Curious. At rollcall we were called up alphabetically by family name “Finkel …Fricke … Fraenkel … Froehlich …” and so on. However we did not address our first teacher by his family name “Herr Lercher”. He was addressed as ….”Herr Lehrer” i.e. Mister Teacher. I don’t know why.
In other ways, too, he was, I suspect, unusual for this period, 1933 – 1935. The Nazis were in power but even before them the curriculum in German schools had always been centrally prescribed. Mister Teacher departed from the prescribed frequently. He taught us about the history of our town Breslau, involved in some Austro-Prussian wars, but then followed this up by marching our class out of school to see what remained of the old moat – a moat with an adjoining defensive wall designed to protect our town. He had also brought some stale bread for us to feed the beautiful swans that swam in the moat.
One of his departures from curriculum, however, went further. When Mussolini attacked Ethiopia he lectured us on how wrong it was for the strong to attack the weaker, then continued: Claims of racial superiority, too, were false. God had created all men equal.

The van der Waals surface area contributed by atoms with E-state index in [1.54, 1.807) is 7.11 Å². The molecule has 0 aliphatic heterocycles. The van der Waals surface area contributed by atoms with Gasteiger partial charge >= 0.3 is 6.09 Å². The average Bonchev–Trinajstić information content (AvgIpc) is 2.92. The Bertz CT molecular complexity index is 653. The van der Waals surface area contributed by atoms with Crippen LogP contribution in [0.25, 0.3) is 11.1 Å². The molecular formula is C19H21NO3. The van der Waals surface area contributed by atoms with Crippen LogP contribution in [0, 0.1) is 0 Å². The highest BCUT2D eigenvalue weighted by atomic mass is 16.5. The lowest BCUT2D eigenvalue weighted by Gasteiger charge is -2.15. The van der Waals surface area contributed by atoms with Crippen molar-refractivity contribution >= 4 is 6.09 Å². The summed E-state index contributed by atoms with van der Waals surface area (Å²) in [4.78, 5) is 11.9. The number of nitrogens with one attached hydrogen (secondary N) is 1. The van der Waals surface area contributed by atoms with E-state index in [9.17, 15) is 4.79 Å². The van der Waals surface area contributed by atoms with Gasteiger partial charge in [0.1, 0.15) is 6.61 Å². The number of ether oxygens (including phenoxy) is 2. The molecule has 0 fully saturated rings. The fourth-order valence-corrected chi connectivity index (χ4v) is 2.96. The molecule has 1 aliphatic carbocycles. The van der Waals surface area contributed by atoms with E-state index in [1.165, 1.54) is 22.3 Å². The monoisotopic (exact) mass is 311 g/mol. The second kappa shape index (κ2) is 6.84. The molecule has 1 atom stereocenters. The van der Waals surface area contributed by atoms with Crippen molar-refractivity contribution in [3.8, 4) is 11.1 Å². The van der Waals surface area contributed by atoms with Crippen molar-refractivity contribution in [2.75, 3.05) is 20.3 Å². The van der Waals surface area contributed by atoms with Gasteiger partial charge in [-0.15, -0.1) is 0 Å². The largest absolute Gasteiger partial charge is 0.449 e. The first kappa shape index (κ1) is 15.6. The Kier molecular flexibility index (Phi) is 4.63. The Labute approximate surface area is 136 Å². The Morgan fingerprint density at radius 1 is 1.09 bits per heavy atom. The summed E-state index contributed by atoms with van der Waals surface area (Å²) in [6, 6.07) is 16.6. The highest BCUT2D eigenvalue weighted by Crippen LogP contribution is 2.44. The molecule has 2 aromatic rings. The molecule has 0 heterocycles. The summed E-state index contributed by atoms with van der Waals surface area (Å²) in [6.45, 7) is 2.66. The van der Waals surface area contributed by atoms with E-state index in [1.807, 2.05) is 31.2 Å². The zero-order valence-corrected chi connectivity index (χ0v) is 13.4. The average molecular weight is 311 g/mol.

This was at a time when the Hitler government was preaching the opposite.
Even at my early age I was surprised and told my parents what he had said. At the next parent-teacher meeting my mother complimented him.
“Oh!” he said, “if the little blighters understand what I’m saying, I’d better be more careful.”
The next term a new teacher appeared – a staunch Nazi called Krajewsky. The Polish-sounding name makes it likely that he was trying to stress he was German. Instead of starting each morning with “Gruess Gott” – as we had done under Lerche – we were made to raise our right arm and chant “Heil Hitler”.
My parents thought he might have been arrested but my mother made cautious enquiries and discovered eventually that Lerche had, in fact, been promoted. He had become headmaster of a girls’ school.